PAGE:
Developing chronic pain necessitates a substantial life adjustment. Aside from the constant or repetitive unpleasant physical sensations, pain patients need to adapt to changes in the activities they’re able to perform. They may find that they can’t do things they used to do, or that they have to do them less intensely or for shorter durations. Giving up important activities or drastically altering how you perform them can result in feelings of worthlessness, anxiety and depression.
People with pain are not without hope when it comes to returning to their activities, or developing a more positive attitude about what they can still do. Though physical activity becomes more difficult with pain, remaining active is an important component of chronic pain management. Addressing fear of movement may be necessary. Many patients find help though such methods as cognitive behavioral therapy or graded exposure physical therapy, wherein fears of movement are challenged and combated.
Pain patients may find goal setting and management to be immensely useful tools in helping them adapt to the changes and challenges that come with chronic pain. One recent study into patients with polyarthritis found that implementing goal management and adjustment strategies significantly improved patients’ adaptation to life with the disease. Adaptation was measured by depression, anxiety, positive affect, purpose in life and work and activity participation scores.
See more on this study at http://www.ncbi.nlm.nih.gov/pubmed/23743213.
A goal management plan should include a number of components, including the setting of a goal, breaking it down into smaller, manageable components and adjusting goals should the patients need to approach it more slowly.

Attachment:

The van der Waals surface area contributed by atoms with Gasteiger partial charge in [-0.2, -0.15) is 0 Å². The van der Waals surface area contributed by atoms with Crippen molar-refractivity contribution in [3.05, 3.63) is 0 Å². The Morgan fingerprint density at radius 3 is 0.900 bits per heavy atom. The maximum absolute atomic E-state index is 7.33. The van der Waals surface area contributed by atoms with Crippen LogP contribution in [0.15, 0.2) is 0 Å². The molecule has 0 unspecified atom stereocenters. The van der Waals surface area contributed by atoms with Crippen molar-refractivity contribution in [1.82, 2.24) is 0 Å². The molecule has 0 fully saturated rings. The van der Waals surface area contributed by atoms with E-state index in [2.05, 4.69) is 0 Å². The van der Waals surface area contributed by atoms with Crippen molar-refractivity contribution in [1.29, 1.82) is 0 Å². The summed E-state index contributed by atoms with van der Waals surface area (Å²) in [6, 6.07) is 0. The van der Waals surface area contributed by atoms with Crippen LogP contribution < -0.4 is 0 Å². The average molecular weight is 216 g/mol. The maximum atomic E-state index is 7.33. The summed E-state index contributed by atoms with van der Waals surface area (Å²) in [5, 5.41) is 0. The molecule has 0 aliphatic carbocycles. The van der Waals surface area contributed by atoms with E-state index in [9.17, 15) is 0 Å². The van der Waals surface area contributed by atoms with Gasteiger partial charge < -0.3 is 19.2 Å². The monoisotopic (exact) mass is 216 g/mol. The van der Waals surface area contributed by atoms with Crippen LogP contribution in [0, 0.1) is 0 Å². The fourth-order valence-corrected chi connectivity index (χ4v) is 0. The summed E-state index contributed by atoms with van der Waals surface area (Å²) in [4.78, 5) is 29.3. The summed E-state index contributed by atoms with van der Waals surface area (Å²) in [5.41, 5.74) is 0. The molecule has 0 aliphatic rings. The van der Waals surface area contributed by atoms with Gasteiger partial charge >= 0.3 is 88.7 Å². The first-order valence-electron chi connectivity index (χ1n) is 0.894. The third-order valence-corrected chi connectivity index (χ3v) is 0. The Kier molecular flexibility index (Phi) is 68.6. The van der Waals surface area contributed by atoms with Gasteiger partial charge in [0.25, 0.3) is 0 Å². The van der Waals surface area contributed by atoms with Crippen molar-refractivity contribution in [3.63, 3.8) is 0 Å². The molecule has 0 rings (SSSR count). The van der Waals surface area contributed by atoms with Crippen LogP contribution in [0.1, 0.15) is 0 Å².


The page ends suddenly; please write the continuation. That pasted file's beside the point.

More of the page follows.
Think of a goal you’d like to reach. You’ll want this to be a reasonable one. It can be short- or long-term; you may find the most satisfaction and motivation in setting both types of goals. Next, break your goal down into steps, which will serve as your micro-goals. The goals you set will depend on your current physical limitations. For example, if you use a wheelchair most of the time, you may have the goal of walking with the assistance of a walker for 5 minutes. If you have chronic back pain, your goal might be to hike a mountain. Whatever the goal, break it down: What do you need to do in order to work up to that? If you want to go on an hour-long hike, you’ll need to:
Get comfortable walking for an hour on level terrain. Start with 20 minutes of walking five days a week.
After a week or two, move up to 30 minutes.
After another week or two, move up to 45 minutes.
After another week or two, move up to an hour.
Get comfortable walking on an incline. Incorporate a small hill into your hour-long walk to start with.
Gradually incorporate more inclined terrain into your walk until the hike becomes feasible.
As said above, goal adjustment is important to the success of a goal management plan. Say you begin with your first step – in the above example, walking 20 minutes on level terrain. Perhaps this is too much, and your back pain interrupts your progress. At this point, you may reassess your goals and decide to begin a core exercise regimen before subjecting your back to the pressures of walking. Or, you may drop down to 10 minutes of walking a day, increasing to 15 or 20 minutes after a week or so.
Chronic pain always demands an adjustment. Whether or not you adjust well is partly up to you. Developing a goal setting and adjusting plan can help you adapt well and live a better life.